This work is recorded under no. 283/1 in the Lucio Fontana Archives, Milan.
In March 1965, Alexei Leonov stepped from his spaceship and into the vast vacuum of the Cosmos. Although both the Russians and Americans had already been in space, this was the first ever space walk, an historical moment echoed a few months later when the Americans followed suit. During the 'space race' between the two superpowers, the cosmos seemed frequently to be filled with itinerant astronauts, a phenomenon that intrigued Lucio Fontana, the founder of Spatialism. Indeed, even before the momentous space walk, Fontana had written enthusiastically on this subject to his friend, the art critic, Enrico Crispolti:
'I am pleased with man's 'little trip' in space, between us and the non-figurative 'imaginists', or half figurative and the other half what the client wants, etc. etc. now the break is also physical, they are on earth and we are in space, ça va? Are you with us?' (Fontana, letter to E. Crispolti, 12 April 1964, in E. Crispolti, 'Beyond Informel, The Sixties', exh. cat., Lucio Fontana, Rome, 1998, p. 245).
From the 1940s onwards, Fontana had been intrigued by space and light. Indeed, he was one of the first artists to use light fixtures as a means of exploring, illuminating and therefore, in a new sense, illustrating space itself. His experiments with light and space involved media as diverse as torn canvases, ceilings, neon and clay. In the pictorial media, his great breakthrough had been to puncture the surface, opening up the area behind and importantly emphasising the three-dimensional aspects of the supposedly two-dimensional. In this sense, he believed his works were sculptures, regardless of their flatness or their reliance on artificial illumination, and this was the case as much with his light installations as with his canvases. As he himself said of his illuminated ceilings in particular, they were:
'sculptures full of light, but they were not light itself... It was an object and really I anticipated objects. They were objects, no longer pictures' (L. Fontana, quoted in T. Trini, 'The last interview given by Fontana', pp. 34-36, exh. cat., Lucio Fontana, Amsterdam & London, 1988, p. 34).
In this sense, Fontana performed the artistic equivalent of proving that the earth was not flat. He introduced an entire method of understanding the space occupied by the artwork and, by extension, the viewer.
Like Concetto spaziale: Teatrino, Fontana's light installations often used both holes and neon, for instance the 1953 ceiling of the Sidercomit Pavilion at the 31st Milan Fair, where the punctures were reminiscent of his Buchi, the neon lines prefiguring the slashes of the later Attese, the razor-sliced canvases. The effects of the light on the surfaces created a complex interplay of light and shadow. This was a theme Fontana continued to explore in his large-scale Ambienti spaziali, works in which he created an entire 'spatial environment'.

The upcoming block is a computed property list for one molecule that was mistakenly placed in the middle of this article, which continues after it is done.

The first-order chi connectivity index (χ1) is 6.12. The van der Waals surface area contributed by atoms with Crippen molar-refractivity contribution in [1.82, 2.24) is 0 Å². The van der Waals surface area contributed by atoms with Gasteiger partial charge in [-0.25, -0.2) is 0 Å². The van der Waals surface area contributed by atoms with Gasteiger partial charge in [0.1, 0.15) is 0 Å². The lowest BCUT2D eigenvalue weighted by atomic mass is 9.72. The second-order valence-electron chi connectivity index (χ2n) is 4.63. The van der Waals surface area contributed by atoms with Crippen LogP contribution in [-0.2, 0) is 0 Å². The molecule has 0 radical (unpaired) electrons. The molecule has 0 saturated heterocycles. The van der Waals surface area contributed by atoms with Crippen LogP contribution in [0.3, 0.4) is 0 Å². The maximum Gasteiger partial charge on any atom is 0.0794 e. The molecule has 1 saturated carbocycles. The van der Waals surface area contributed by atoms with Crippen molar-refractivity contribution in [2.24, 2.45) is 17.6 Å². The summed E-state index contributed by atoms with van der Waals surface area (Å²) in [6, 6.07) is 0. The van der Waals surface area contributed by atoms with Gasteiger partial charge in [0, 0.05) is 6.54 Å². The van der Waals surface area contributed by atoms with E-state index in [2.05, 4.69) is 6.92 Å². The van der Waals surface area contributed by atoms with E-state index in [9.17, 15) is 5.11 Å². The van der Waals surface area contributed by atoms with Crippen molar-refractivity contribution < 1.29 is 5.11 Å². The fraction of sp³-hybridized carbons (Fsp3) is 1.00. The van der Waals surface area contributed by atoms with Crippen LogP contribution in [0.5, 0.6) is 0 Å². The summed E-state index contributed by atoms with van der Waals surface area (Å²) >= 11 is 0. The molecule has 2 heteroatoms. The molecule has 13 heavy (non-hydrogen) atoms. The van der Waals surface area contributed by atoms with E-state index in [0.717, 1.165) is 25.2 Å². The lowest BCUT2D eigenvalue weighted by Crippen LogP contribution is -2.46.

In many ways, Fontana's Teatrini should be seen in the context of his architectural work. Indeed, the title of these works, meaning 'Little Theatres', contains the idea that they are in themselves miniature 'environments'. In the dual level of the Teatrini, Fontana manipulated space and light in much the same way that his Ambientazioni did. The shiny, lacquered front was specifically intended to create complex plays of light and shadow. In Concetto spaziale: Teatrino this is intensified not only by the double use of black in both foreground and background, but also by the neon lighting from behind, which results in the work producing intense contrasts between light and dark. In this sense, Concetto spaziale: Teatrino appears to mimic in miniature form the architectural adventures that Fontana proclaimed were so central to his work, and to Spatialism in particular.
Until Fontana began producing the Teatrini in the 1960s, abstraction had dominated his art for the best part of two decades, as had new media. However, in the Teatrini, Fontana created a semi-figurative idiom, depicting for instance waves, trees and mushroom clouds in silhouette in the lacquered foreground. In Concetto spaziale: Teatrino, the vague shape of an astronaut can be discerned, with the life-support cable snaking towards him, reflecting the importance of space exploration to his work and thought. The cable snaking out and supporting the strange and distorted, almost foetal shape of the astronaut is like an umbilical cord, reflecting Fontana's belief that journeying into the cosmos was merely the first step in a vast evolutionary leap. This was likewise reflected in his views on the future of art:
'In five hundred years time people will not talk of art, they will talk of other problems and art will be like going to see a curiosity like the two rocks put together by the first caveman. What were they up to? Why did they cover walls with pictures? Today man is on earth and these things are all things that man has done while on earth, but do you think man will have time to produce art while travelling through the universe? He will only have time to travel through space and discover marvellous things, things so beautiful that things here will seem worthless. Today's young people are still too tied to the earth. Man must free himself completely from the earth, only then will the direction that he will take in the future become clear. Today we are still too firmly glued to the earth. And since I believe in man's intelligence - it is the only thing in which I believe, more so than in God, for me God is man's intelligence - I am convinced that the man of the future will have a completely new world' (L. Fontana, quoted in Trini, ibid, 1988, p. 36).
The backlighting in Concetto spaziale: Teatrino accentuates the impression that the spaceman appears freed with the dazzling starry sky behind him, lending this work an almost religious tone in its exultant celebration of the space walk, and of the cosmos itself.